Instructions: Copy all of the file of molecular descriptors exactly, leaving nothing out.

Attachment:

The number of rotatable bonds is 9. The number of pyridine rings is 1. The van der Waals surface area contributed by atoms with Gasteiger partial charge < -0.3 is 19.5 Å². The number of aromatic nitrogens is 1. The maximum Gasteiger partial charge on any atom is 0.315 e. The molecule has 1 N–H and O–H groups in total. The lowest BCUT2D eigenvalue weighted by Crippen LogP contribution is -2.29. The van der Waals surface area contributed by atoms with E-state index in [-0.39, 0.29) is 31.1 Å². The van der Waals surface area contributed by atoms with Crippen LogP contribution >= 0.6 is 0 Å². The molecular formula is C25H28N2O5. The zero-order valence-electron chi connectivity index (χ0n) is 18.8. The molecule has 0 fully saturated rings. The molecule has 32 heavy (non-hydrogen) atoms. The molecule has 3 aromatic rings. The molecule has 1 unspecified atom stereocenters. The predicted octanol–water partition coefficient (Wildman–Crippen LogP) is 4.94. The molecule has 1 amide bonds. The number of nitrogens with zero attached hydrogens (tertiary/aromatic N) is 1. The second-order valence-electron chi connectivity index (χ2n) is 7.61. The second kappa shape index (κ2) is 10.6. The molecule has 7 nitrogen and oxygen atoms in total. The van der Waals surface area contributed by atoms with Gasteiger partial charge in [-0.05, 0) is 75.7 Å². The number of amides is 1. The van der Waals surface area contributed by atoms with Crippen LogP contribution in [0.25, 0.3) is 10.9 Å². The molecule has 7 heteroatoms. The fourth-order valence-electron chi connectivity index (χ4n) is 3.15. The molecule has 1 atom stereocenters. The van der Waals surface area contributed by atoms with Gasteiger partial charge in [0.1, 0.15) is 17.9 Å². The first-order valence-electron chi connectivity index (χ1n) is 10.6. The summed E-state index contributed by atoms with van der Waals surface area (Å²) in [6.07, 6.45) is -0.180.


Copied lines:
The number of rotatable bonds is 9. The number of pyridine rings is 1. The van der Waals surface area contributed by atoms with Gasteiger partial charge < -0.3 is 19.5 Å². The number of aromatic nitrogens is 1. The maximum Gasteiger partial charge on any atom is 0.315 e. The molecule has 1 N–H and O–H groups in total. The lowest BCUT2D eigenvalue weighted by Crippen LogP contribution is -2.29. The van der Waals surface area contributed by atoms with E-state index in [-0.39, 0.29) is 31.1 Å². The van der Waals surface area contributed by atoms with Crippen LogP contribution >= 0.6 is 0 Å². The molecular formula is C25H28N2O5. The zero-order valence-electron chi connectivity index (χ0n) is 18.8. The molecule has 0 fully saturated rings. The molecule has 32 heavy (non-hydrogen) atoms. The molecule has 3 aromatic rings. The molecule has 1 unspecified atom stereocenters. The predicted octanol–water partition coefficient (Wildman–Crippen LogP) is 4.94. The molecule has 1 amide bonds. The number of nitrogens with zero attached hydrogens (tertiary/aromatic N) is 1. The second-order valence-electron chi connectivity index (χ2n) is 7.61. The second kappa shape index (κ2) is 10.6. The molecule has 7 nitrogen and oxygen atoms in total. The van der Waals surface area contributed by atoms with Gasteiger partial charge in [-0.05, 0) is 75.7 Å². The number of amides is 1. The van der Waals surface area contributed by atoms with Crippen LogP contribution in [0.25, 0.3) is 10.9 Å². The molecule has 7 heteroatoms. The fourth-order valence-electron chi connectivity index (χ4n) is 3.15. The molecule has 1 atom stereocenters. The van der Waals surface area contributed by atoms with Gasteiger partial charge in [0.1, 0.15) is 17.9 Å². The first-order valence-electron chi connectivity index (χ1n) is 10.6. The summed E-state index contributed by atoms with van der Waals surface area (Å²) in [6.07, 6.45) is -0.180.